Summary

  • Dietary fat contains more than double the kilojoules (energy) per gram than carbohydrate and protein. 
  • Animal products and some processed foods, especially fried fast food, are generally high in saturated fats, which have been linked to increased blood cholesterol levels. 
  • Replacing foods high in saturated fats with alternatives higher in monounsaturated and polyunsaturated fats tends to improve blood cholesterol levels. 
  • It is important to select lower saturated fat varieties of core foods such as dairy products and meats.
  • Following a Mediterranean diet, which is a diet high in healthy fats (such as extra virgin olive oil), fruits, vegetables, nuts, seeds, and whole grain breads and cereals, may reduce your risk of chronic disease development and increase your life expectancy. 

Foods and drinks contain nutrients (such as carbohydrates, proteins, fats, vitamins and minerals). Some foods or drinks contain a large amount of one nutrient such as soft drink, which contains a large amount of sugar, or fried food, which contains a large amount of fat. The term ‘fat’ and ‘oil’ are often used to mean the same thing. 

Dietary fat (fat in foods and drinks), is important for many body processes. For example, it helps move some vitamins around the body and helps with making hormones.  

There are four types of dietary fat – each one can have a different effect on our blood cholesterol levels. For this reason, it is recommended to replace food and drinks high in saturated and trans fats with alternatives that contain more polyunsaturated or monounsaturated fats.   

Each gram of fat contains twice the kilojoules (energy) of carbohydrate or protein. Because of this, if you have foods and drinks with too much dietary fat, it can be difficult to maintain a healthy weight.   

Fats can bring out flavour in foods, so consuming meals with small amounts of fat can make foods more enjoyable and can satisfy our hunger for longer. Throughout the day you should consume a wide variety of foods including foods with small amounts of dietary fat, particularly polyunsaturated and monounsaturated fats, to meet your daily requirements.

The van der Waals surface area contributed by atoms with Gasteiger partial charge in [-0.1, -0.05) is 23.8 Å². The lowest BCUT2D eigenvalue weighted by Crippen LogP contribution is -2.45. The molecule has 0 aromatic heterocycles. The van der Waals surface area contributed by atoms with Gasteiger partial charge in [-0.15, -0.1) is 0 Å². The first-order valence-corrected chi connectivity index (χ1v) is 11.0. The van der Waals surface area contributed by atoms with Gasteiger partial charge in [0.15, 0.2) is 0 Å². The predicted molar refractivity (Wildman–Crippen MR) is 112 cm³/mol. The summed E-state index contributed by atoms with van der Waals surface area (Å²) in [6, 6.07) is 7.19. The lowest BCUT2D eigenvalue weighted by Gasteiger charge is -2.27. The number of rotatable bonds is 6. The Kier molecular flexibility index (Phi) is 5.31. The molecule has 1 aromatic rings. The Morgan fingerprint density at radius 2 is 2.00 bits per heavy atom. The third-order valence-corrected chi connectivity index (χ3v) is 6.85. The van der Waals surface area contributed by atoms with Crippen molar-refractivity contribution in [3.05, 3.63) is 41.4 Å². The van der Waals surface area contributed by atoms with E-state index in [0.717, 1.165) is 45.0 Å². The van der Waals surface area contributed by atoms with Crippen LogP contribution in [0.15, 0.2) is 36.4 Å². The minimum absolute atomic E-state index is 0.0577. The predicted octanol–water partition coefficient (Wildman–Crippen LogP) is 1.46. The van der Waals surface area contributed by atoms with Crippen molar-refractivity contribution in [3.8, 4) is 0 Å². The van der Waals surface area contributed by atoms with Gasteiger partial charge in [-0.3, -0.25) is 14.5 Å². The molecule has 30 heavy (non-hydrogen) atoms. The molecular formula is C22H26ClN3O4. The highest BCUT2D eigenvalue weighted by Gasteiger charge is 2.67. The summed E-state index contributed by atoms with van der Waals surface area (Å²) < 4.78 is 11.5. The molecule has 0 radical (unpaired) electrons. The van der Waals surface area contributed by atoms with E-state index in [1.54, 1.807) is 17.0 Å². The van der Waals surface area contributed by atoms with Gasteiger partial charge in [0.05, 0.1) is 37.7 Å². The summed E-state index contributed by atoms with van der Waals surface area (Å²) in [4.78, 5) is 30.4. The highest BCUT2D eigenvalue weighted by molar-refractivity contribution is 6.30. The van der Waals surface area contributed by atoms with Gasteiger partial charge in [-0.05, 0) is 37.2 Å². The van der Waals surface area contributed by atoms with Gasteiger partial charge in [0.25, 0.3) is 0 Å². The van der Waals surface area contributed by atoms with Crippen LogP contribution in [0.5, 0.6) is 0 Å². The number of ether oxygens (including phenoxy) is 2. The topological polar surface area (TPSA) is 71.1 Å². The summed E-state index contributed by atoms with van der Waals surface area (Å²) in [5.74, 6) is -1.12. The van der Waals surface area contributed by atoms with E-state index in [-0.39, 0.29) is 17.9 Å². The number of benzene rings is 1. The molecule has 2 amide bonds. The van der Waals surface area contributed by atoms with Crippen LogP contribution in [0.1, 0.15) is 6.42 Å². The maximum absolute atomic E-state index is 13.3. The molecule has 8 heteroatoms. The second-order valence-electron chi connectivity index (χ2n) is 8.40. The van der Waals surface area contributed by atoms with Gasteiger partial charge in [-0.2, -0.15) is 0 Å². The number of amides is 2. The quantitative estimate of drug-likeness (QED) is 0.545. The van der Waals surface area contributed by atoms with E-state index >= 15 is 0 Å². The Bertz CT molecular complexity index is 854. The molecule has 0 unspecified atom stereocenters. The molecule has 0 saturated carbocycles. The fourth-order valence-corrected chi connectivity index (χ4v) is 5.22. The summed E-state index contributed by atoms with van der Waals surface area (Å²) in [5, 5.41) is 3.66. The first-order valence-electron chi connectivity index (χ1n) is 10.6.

Energy density of dietary fat 

Dietary fat has more than double the number of kilojoules per gram (37 kJ/g) than carbohydrate or protein (17 kJ/g), making it very ‘energy dense’.  

Foods high in fat are usually high in kilojoules which means they are more likely to increase body fat. Therefore, it is recommended to choose ‘low-fat’ food options if the choice is available.  

Carrying too much body fat is a risk factor for many diseases, including cardiovascular disease, type 2 diabetes and many cancers. 
 

Dietary fats and our blood cholesterol 

The two types of blood cholesterol are low density lipoprotein (LDL) cholesterol and high-density lipoprotein (HDL) cholesterol. 
 
LDL is considered the ‘bad’ cholesterol because it contributes to the narrowing of the arteries, which can lead to cardiovascular diseases (such as heart disease and stroke).  

HDL cholesterol is considered ‘good’ cholesterol because it carries cholesterol from the blood back to the liver, where it is broken down – reducing the risk of cardiovascular disease. 

Types of dietary fats 

Dietary fat can be classified into four types. These are: 
  • saturated 
  • monounsaturated 
  • polyunsaturated
  • trans.  


Each type of fat behaves differently inside the body.

Saturated fats